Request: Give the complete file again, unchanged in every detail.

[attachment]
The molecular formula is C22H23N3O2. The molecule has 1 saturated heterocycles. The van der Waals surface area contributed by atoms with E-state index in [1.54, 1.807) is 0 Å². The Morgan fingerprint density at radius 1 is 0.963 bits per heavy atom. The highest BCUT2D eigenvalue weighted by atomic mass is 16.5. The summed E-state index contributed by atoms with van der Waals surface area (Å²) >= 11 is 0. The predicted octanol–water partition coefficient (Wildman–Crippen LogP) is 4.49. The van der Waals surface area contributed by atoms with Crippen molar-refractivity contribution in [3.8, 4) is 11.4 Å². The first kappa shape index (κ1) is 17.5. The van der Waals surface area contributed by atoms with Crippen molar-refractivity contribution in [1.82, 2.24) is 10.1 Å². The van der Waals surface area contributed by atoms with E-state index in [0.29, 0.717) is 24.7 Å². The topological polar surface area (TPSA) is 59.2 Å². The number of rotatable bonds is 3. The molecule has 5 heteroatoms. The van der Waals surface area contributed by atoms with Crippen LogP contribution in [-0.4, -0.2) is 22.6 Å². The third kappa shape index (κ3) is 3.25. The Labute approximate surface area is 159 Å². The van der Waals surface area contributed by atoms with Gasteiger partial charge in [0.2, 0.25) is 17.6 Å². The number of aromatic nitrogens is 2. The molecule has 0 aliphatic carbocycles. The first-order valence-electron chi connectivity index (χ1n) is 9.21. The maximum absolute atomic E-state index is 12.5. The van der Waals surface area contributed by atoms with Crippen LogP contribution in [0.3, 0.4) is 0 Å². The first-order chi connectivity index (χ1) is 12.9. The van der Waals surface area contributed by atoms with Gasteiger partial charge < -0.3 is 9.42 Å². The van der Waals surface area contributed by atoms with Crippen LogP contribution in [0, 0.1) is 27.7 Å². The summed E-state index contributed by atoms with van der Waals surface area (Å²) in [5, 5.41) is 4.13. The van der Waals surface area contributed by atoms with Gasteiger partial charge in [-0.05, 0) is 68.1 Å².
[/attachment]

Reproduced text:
The molecular formula is C22H23N3O2. The molecule has 1 saturated heterocycles. The van der Waals surface area contributed by atoms with E-state index in [1.54, 1.807) is 0 Å². The Morgan fingerprint density at radius 1 is 0.963 bits per heavy atom. The highest BCUT2D eigenvalue weighted by atomic mass is 16.5. The summed E-state index contributed by atoms with van der Waals surface area (Å²) >= 11 is 0. The predicted octanol–water partition coefficient (Wildman–Crippen LogP) is 4.49. The van der Waals surface area contributed by atoms with Crippen molar-refractivity contribution in [3.8, 4) is 11.4 Å². The first kappa shape index (κ1) is 17.5. The van der Waals surface area contributed by atoms with Crippen molar-refractivity contribution in [1.82, 2.24) is 10.1 Å². The van der Waals surface area contributed by atoms with E-state index in [0.29, 0.717) is 24.7 Å². The topological polar surface area (TPSA) is 59.2 Å². The number of rotatable bonds is 3. The molecule has 5 heteroatoms. The van der Waals surface area contributed by atoms with Crippen LogP contribution in [-0.4, -0.2) is 22.6 Å². The third kappa shape index (κ3) is 3.25. The Labute approximate surface area is 159 Å². The van der Waals surface area contributed by atoms with Gasteiger partial charge in [0.2, 0.25) is 17.6 Å². The number of aromatic nitrogens is 2. The molecule has 0 aliphatic carbocycles. The first-order valence-electron chi connectivity index (χ1n) is 9.21. The maximum absolute atomic E-state index is 12.5. The van der Waals surface area contributed by atoms with Crippen LogP contribution in [0.3, 0.4) is 0 Å². The first-order chi connectivity index (χ1) is 12.9. The van der Waals surface area contributed by atoms with Gasteiger partial charge < -0.3 is 9.42 Å². The van der Waals surface area contributed by atoms with Crippen LogP contribution in [0, 0.1) is 27.7 Å². The summed E-state index contributed by atoms with van der Waals surface area (Å²) in [5, 5.41) is 4.13. The van der Waals surface area contributed by atoms with Gasteiger partial charge in [-0.05, 0) is 68.1 Å².